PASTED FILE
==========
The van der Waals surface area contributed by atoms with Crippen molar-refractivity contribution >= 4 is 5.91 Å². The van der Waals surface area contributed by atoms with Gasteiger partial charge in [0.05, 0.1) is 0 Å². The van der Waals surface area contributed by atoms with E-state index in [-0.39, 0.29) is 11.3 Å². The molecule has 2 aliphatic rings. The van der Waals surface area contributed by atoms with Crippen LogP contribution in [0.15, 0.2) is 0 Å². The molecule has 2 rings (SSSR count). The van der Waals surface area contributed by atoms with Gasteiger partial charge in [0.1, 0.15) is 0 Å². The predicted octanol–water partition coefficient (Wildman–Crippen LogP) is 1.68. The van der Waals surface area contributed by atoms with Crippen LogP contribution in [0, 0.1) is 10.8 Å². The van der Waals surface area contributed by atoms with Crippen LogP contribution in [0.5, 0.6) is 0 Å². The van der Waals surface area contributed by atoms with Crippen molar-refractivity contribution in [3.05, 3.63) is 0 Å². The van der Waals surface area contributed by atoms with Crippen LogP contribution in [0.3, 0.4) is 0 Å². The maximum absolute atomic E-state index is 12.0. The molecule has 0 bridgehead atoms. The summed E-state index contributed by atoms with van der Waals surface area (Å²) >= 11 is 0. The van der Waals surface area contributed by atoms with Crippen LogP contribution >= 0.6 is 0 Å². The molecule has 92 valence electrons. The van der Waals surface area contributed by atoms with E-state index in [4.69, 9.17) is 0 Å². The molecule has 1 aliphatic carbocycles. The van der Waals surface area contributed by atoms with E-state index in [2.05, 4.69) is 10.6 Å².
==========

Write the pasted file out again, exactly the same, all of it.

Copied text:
The van der Waals surface area contributed by atoms with Crippen molar-refractivity contribution >= 4 is 5.91 Å². The van der Waals surface area contributed by atoms with Gasteiger partial charge in [0.05, 0.1) is 0 Å². The van der Waals surface area contributed by atoms with E-state index in [-0.39, 0.29) is 11.3 Å². The molecule has 2 aliphatic rings. The van der Waals surface area contributed by atoms with Crippen LogP contribution in [0.15, 0.2) is 0 Å². The molecule has 2 rings (SSSR count). The van der Waals surface area contributed by atoms with Gasteiger partial charge in [0.1, 0.15) is 0 Å². The predicted octanol–water partition coefficient (Wildman–Crippen LogP) is 1.68. The van der Waals surface area contributed by atoms with Crippen LogP contribution in [0, 0.1) is 10.8 Å². The van der Waals surface area contributed by atoms with Crippen LogP contribution in [0.5, 0.6) is 0 Å². The van der Waals surface area contributed by atoms with Crippen molar-refractivity contribution in [3.05, 3.63) is 0 Å². The van der Waals surface area contributed by atoms with Crippen LogP contribution in [0.3, 0.4) is 0 Å². The maximum absolute atomic E-state index is 12.0. The molecule has 0 bridgehead atoms. The summed E-state index contributed by atoms with van der Waals surface area (Å²) >= 11 is 0. The van der Waals surface area contributed by atoms with Crippen LogP contribution >= 0.6 is 0 Å². The molecule has 92 valence electrons. The van der Waals surface area contributed by atoms with E-state index in [4.69, 9.17) is 0 Å². The molecule has 1 aliphatic carbocycles. The van der Waals surface area contributed by atoms with E-state index in [2.05, 4.69) is 10.6 Å².